Bridging loan pros and cons

Let’s start by looking at the upsides of bridging loans and how they can help you.

  • Bridging loans give you the flexibility to stay in your home while you buy a new property.
  • They give you time to wait for the highest possible offer for your current home.
  • You don’t have to wait for your existing home to sell before buying a new property.
  • Living in your home means you don’t have to pay rent while you shop for a new property.

Some of the downsides of a typical bridging loan include:

  • The interest on bridging loans is more than standard home loans.
  • There are costs you need to budget for, like the interest on the total loan amount, payable when the loan period ends.
  • If your home takes longer to sell than you expect, more interest will build up, making the loan more expensive.
  • If you get a lower price for your current home than you expect, you will have a larger loan to repay in the future.
  • It can be difficult to get approval from your lender.

What else needs to be considered?

While a typical bridging loan can be the leg up that some buyers need to allow them to buy their next home before selling, it's important to keep in mind that there will still be a range of expenses that the loan won't cover. 

For starters, you'll need to have a deposit saved up for your new purchase—usually 5 or 10 per cent. You'll also need to pay costs like stamp duty, conveyancing and Lenders Mortgage Insurance (LMI). These are out of pocket expenses that you will need to have saved for yourself, so be wary of this when working out what you can afford.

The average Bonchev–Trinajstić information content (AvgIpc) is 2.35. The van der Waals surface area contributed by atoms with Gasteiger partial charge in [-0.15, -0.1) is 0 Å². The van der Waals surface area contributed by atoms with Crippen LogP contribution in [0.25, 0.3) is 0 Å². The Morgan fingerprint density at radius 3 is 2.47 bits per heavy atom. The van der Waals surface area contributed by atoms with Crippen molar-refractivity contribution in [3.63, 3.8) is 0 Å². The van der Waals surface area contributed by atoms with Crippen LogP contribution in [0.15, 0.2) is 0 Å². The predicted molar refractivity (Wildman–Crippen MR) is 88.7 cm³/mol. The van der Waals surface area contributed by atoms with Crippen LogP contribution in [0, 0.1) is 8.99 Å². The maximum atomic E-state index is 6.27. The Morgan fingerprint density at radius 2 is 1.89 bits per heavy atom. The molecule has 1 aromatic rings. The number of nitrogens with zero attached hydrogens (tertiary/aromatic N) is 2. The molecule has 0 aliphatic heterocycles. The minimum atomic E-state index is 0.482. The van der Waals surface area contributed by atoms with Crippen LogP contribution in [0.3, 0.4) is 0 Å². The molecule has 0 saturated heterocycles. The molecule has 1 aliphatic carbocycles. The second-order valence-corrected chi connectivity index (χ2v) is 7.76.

Are there alternatives to bridging loans?

It's true that a standard bridging loan is not for everybody. They're generally costly when factoring in higher interest rates, they can also be difficult to get approval for, and they don't take into account other expenses in the process. Basically, it might not be the magic solution to the stress and financial burden that buying and selling at the same time brings. 

Thankfully, there are some new companies looking to solve this problem, like Doorsteps, who will be offering an innovative financing solution for those looking to buy and sell at the same time. This will launch in 2022.


Frequently Asked Questions

What can I do instead of getting a bridging loan?
Can I use a bridging loan to build a new home?
How much can I borrow with a bridging loan?